Montreal contextual artist Murphy Cooper is part of a movement that is transforming fashion around the world, and even giving an entire city in Italy a new vocation. It’s called upcycling, and it involves taking old clothes and textiles from thrift shops and reject bins, and giving them an idiosyncratic new purpose. In a world where disposable fashion is taking a high environmental toll, this new movement isn’t just fashion forward – it’s also good for the planet.
Designer Nicole McLaughlin typifies this new approach to fashion. As an intern at Reebok, she became concerned about the amount of waste generated by the fashion industry, which is constantly creating new clothing meant to have a short fashion life. Captivated by second-hand material and the world of “no waste” designers, she embarked on art projects in her spare time, creating new clothing and fashion from discarded materials. Her work drew so much attention that she created a company, and now advises corporate clients such as Arc’teryx.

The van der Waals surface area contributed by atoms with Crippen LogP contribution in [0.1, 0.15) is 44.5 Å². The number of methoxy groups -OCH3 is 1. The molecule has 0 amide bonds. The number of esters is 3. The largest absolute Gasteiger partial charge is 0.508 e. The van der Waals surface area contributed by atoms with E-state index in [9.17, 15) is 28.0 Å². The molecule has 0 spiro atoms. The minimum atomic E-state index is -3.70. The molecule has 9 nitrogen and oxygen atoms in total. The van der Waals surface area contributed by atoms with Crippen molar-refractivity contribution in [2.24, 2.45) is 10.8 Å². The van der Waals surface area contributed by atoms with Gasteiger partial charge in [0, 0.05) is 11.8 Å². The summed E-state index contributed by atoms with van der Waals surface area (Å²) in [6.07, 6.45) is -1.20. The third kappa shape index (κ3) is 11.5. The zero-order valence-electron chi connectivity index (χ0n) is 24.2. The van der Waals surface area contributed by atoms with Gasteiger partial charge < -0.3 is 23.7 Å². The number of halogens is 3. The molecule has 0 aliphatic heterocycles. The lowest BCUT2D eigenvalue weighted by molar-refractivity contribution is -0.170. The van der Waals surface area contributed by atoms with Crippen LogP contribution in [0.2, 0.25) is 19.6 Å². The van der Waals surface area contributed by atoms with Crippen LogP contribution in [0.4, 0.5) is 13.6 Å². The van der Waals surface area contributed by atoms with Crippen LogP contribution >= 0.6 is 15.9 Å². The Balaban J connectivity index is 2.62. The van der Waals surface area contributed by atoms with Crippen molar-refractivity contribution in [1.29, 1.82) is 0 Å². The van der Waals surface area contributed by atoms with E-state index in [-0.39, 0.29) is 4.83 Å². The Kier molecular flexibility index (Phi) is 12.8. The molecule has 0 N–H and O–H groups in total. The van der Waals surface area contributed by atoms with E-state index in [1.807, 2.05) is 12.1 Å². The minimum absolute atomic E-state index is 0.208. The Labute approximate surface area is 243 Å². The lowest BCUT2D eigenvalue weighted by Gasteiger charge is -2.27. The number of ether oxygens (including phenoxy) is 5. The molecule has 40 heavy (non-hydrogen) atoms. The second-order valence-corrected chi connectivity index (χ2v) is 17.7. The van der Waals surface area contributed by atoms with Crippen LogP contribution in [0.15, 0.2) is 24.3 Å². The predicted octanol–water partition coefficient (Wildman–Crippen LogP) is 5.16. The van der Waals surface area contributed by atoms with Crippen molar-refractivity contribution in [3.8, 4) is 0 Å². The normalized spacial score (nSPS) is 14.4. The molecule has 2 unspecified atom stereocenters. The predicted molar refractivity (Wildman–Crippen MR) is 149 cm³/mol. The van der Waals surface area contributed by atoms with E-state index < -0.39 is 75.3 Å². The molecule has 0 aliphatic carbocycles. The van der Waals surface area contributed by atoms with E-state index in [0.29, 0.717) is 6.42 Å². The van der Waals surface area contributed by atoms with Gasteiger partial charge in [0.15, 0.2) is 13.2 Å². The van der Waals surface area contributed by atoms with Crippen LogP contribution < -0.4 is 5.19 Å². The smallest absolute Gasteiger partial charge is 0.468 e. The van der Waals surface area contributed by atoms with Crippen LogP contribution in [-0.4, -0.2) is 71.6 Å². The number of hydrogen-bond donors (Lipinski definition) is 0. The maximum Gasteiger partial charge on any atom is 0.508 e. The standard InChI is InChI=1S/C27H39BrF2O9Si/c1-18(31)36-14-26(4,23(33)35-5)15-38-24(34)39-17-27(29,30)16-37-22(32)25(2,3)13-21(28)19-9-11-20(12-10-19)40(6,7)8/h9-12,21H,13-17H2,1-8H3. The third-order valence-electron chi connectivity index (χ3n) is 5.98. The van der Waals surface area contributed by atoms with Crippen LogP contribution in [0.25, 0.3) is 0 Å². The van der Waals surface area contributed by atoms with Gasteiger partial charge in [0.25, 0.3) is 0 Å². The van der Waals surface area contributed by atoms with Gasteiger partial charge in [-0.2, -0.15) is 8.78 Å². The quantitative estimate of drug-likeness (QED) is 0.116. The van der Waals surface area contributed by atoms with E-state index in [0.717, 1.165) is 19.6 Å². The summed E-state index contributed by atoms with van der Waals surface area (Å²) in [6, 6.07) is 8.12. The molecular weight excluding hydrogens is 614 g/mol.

McLaughlin is not alone. Design studios such as Zero Waste Daniel (Daniel Silverstein) in Brooklyn and Nicole McLaughlin (Damar Rivillo) in Berlin are part of a growing international movement.
Old textiles are also being upcycled for more than just clothing. Artists such as Toronto-born Tau Lewis, now living in Brooklyn, are creating “fabric sculptures” from trashed textiles.
Indeed, the movement has become so widespread that an entire town in Italy has based its economy on upcycled fashion. The town of Prato has dedicated itself to the industry, with hundreds of companies creating 15% of all the recycled clothing in the world.
A sure sign that upcycled fashion is here to stay.